‘Do I Really Need That New Smartphone?’ Consumer Tech Brands Adapt Their Marketing For A Changing World

Consumer electronics sales are usually a bellwether of consumer confidence and the broader economy.

But this year, all bets are off.

Although worldwide mobile phone shipments have been declining for several years largely due to market penetration and higher prices, the drop in 2020 is expected to be far more extreme, down to 1.57 billion from 1.81 billion last year, according to CCS Insight. That’s less than in 2011.

“If you’re a device maker, you’re playing a very dynamic game of chess right now,” said Eric Schmitt, a research director and analyst at Gartner.

These challenges – magnified by COVID-19’s effect on supply chain stability and because consumer tech purchases are often discretionary – complicate the process of devising a marketing plan in these uncertain times (cue piano music).

By the numbers

The first quarter was a mixed bag for the big consumer tech companies.

Although Apple’s services revenue grew by more than 17% year-over-year, iPhone revenue for the first three months of 2020 declined by 7% YoY due to coronavirus-related supply and demand constraints, particularly in China which was the first to go under lockdown in late January. But by the same token, wearables, iPads and home accessories – all useful for people trying to work, learn remotely and stay fit while in quarantine – were up 23% year on year, a March quarter revenue record.

At Samsung, Q1 brought decreased demand for its hardware thanks to the pandemic and the cancellation of major live sporting events, including the Olympics and the UEFA EURO 2020 soccer tournament. TV demand declined in Q1, a trend Samsung expects will continue into the second quarter. There’s also pressure on the commercial side, as hotels, bars and restaurants cut the cord on their pay TV service.

But it was another story at Microsoft. Although consumer hardware and services were comparatively weaker than B2B enterprise sales, the move to remote work – and the desire for at-home play – helped buoy demand for Xbox sales, which increased 2% in the quarter (up from an 11% drop last quarter) and for Surface laptops, sales of which rose by 1%.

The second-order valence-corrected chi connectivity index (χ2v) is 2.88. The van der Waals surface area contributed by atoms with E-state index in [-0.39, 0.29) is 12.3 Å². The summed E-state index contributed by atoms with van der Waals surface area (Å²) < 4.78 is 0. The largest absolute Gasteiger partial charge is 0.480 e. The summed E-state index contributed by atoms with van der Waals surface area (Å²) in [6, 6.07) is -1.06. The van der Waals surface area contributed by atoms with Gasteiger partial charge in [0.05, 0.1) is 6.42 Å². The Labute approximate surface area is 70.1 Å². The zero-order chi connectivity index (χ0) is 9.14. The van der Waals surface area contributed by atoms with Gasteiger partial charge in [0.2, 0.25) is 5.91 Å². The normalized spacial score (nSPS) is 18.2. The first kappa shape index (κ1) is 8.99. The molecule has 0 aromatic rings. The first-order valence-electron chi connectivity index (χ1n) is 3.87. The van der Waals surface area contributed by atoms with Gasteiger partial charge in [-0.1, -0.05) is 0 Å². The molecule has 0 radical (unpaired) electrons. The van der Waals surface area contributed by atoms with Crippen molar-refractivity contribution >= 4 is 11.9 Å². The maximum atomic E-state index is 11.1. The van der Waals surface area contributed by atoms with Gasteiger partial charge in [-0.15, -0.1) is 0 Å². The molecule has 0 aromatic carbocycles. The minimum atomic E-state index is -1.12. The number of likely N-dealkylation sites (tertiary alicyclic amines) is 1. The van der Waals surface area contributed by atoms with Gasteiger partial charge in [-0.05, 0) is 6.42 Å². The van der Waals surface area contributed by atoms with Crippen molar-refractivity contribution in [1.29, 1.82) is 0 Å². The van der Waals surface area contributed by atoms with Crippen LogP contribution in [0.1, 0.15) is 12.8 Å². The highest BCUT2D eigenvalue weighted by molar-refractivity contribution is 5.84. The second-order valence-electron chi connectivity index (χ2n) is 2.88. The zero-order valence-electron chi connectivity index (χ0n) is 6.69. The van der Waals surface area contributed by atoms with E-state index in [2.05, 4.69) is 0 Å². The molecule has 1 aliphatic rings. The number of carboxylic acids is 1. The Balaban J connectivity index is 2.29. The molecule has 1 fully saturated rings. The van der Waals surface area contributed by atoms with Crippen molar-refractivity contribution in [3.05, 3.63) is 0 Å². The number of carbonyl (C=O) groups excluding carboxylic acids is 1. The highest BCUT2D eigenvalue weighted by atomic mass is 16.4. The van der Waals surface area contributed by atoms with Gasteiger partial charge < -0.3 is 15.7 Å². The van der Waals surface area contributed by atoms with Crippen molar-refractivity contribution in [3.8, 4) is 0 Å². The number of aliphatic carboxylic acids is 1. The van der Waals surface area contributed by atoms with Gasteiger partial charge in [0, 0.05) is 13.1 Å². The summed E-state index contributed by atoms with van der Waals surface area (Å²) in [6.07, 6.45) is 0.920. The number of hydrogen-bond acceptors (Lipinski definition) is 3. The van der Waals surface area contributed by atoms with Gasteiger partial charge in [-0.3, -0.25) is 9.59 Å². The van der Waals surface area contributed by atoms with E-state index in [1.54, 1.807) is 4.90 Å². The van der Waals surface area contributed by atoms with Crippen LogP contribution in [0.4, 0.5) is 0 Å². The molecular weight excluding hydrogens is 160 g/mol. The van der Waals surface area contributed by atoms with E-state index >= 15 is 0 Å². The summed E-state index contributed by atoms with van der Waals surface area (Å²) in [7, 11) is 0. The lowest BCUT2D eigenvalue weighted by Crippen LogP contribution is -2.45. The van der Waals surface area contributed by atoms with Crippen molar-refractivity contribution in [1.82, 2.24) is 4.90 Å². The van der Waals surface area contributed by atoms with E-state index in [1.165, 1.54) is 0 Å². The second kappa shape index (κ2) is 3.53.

So demand for hardware is highly variable based on what type of device you’re selling.

“Maybe I can’t buy a new TV right now – but that’s because my kids need new computers for school at home,” said Brian Wieser, global president of business intelligence at GroupM. “Maybe a GoPro isn’t very useful to me right now, but a health tracker works quite well for counting the stairs I climb in my apartment building.”

Consumer tech brands have an opportunity to capture these pockets of demand with relevant marketing.

“The question is how to do it in a way that reflects their product and distribution strategy while cutting marketing budget in a way that makes sense,” Schmitt said. “For Q2 and Q3 at least, caution is the watchword.”

Product marketing

Unless the cash flow situation is dire, the worst thing a consumer hardware brand in a highly competitive market can do is go dark, said Rob Gaige, managing partner of consulting at sparks & honey.

“We work with some pretty big tech clients that sell computers, laptops and the like, and we’re advising them not to stop marketing, but rather to change direction,” Gaige said.

For most, that means more brand-focused messaging, adjusting marketing spend with an eye on regional product rollouts and addressing online demand more efficiently. Consumer tech, especially phones and TVs, usually rely heavily on in-store sales.

Samsung, for example, is leaning into online. Demand for mobile handsets is down overall, but ecommerce is increasing. The manufacturer told investors in April that it’s planning to counter the effect of store closures with a focus on improving cost effectiveness and strengthening its online and B2B channels.

Get the message

The message also really matters, said Husani Oakley, chief technology officer at Deutsch.

Consumers are being more price conscious and cautious with their personal budgets, “and by ‘they,’ I mean me,” Oakley joked. “I’m hardly spending any money right now.”

“But the longer this lasts, the more consumers move beyond essentials as electronics and entertainment platforms become more central to our lives than they’ve ever been,” he said. “Any marketing messaging should be cognizant of the situation while still pushing brand values.”

Which doesn’t necessarily mean eschewing performance marketing in an effort to juice sales and try to move the devices that are probably piled up in warehouses right now.

“You can drive to a website,” Oakley said. “But rather than going, ‘Hey, here’s 10% off all laptops,” talk about solving an issue, talk about: ‘Your computer keeps crashing and you’ve got a client meeting coming up … maybe it’s time to upgrade? And we can help.’”

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